Originally posted by Doomcake
reply to post by NorEaster
Good sir, thank you. I have no doubt of these things. Memories of past lives that seem so familiar yet so far from my waking dreams.
I've pieced together a lot, but It all heralds from some shyza I've had since I was little. Some industrial emissions and the smell of mothballs
reminds me of being in a cramped suburb in Britain during the turn of the century. My room had one window, and there were old newspapers covering the
walls for some reason. I'm pretty sure I was an Electrician, or some handyman like that.
I agree. Make preparations in life, so to make the release all the greater
When I was very little - in the late 50s, - I recall spending time gazing out across a very broad, very far away expanse from my yard, and watching
the morning sunlight sparkle across the choppy waters of the bay, with the flat ocean horizon splitting the view between Earth and sky - obviously the
East Coast, since the sun was up and over the enormous, distant bay in front of me. To my own eyes, we lived high and far from the open bay, and the
trees beneath us reached up just enough to block my view of the miles between where I was and the edge of the continent that lay before me. It was
beautiful, and in the distance I could hear the tugboats pulling the huge ships (that looked like tiny Matchbox Cars from so far off) into port. This
was a daily moment for me, from what I clearly remember, and a very large part of my own early childhood before we moved from that special place to
the small town in Upstate NY where I finished off my youth.
Decades later, I brought a girlfriend to that house, to show her where I started out as a tiny kid, and that extremely vivid memory suddenly came back
in full force as I stood in that very same yard, and looked out to.......the other side of a very steep and narrow valley, where the tiny city of
Little Falls, NY (look it up) squished in just down the embankment, and a brick husk of an old factory still sits on the banks of the Mohawk River, as
that relatively narrow waterway winds through on its way to Albany NY. You can't even see it on the other side of that factory building from that
yard, and yet, I definitely saw that open bay, and those tiny ships being pulled into port, and that sparkling water as the morning sun danced across
And I have no explanation for why I knew that sunlight dances over open water like that, since we didn't get a TV set until 1962 - just in time for
the Cuban Missile Crisis, in fact - and we didn't get a car (after my dad left) until 1967, when my mom finally taught herself to drive and bought a
Ford Falcon (black). To say that we never got out to the sea coast by the time I was enjoying an authentic ocean view would be an understatement. I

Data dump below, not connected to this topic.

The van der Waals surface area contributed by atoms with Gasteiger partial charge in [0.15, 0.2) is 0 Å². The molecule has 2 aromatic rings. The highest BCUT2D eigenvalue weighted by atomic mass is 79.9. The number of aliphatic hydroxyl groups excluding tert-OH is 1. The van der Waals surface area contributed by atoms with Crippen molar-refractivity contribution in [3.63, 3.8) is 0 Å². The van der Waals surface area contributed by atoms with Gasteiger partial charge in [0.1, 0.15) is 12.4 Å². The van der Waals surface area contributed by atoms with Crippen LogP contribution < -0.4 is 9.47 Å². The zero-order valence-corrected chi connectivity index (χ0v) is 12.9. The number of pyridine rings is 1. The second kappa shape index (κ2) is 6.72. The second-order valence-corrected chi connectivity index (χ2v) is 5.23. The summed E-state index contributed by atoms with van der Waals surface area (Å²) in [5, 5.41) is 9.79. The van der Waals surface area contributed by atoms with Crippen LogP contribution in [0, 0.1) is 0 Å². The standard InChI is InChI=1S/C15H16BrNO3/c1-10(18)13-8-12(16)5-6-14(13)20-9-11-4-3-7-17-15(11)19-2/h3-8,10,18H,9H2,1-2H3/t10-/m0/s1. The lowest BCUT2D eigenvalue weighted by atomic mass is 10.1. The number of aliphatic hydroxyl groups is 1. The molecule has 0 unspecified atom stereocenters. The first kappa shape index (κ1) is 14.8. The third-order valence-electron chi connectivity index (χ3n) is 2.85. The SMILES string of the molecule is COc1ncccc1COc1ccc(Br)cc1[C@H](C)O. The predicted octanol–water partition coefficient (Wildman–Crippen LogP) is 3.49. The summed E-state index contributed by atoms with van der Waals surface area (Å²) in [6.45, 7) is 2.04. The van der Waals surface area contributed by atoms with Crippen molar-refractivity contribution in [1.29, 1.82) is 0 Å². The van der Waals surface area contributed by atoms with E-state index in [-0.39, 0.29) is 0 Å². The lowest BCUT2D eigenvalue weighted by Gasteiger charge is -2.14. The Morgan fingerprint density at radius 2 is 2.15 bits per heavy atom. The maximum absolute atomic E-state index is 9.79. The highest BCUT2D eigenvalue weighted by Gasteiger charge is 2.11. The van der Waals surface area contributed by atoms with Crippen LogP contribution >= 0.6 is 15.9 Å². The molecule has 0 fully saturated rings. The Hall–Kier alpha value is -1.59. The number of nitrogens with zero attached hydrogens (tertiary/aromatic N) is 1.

hadn't even made it off that street by that time in my own life. And yet, I knew that sunlight dances off choppy open water on a sunny morning when
you're looking East toward both the sun and the open water beneath it.
I could assume that this was a past life memory, but the deep research I've done suggests otherwise, and I have to defer to the well established
fundamentals of reality itself when something I experience seems to violate any one of them directly, and search for a more plausible explanation. If
not, then my perceptions will lead me around by the nose, and I'll never know
anything for sure.
Experience is the least dependable source of information, regardless of what anyone claims. Especially experiences that occur when you're in a highly
suggestive state of mind - such as when you're a preschool child or under hypnosis. Evidence obtained under hypnosis and the testimony of very young
children are both not admissible in a court of law, and it's because such testimony is notoriously unreliable that this is the case. And yet, most of
a person's core beliefs are installed into their psyches while they are very young children - or in the throes of a profound emotional, meditative,
or religious experience - each of which resembles the hypnotic state of mind to varying degrees.
The material realm provides "reality anchors" (by default, of course) and these are what we use to determine what is real, as opposed to illusory.
Logical inference helps take those anchors and directly apply their obvious stability to a broad base of connecting dots, which can then be connected
out from there by way of responsible extrapolation. They say that you can figure the basics of everything out by simply sitting and factoring it out
from what sits right in front of you if you're disciplined enough - and I think that this is true. The hard part is remaining disciplined enough in
your thinking. It gets too exciting, at times, to keep from jumping to conclusions, and that's the danger. The reveals can be very startling.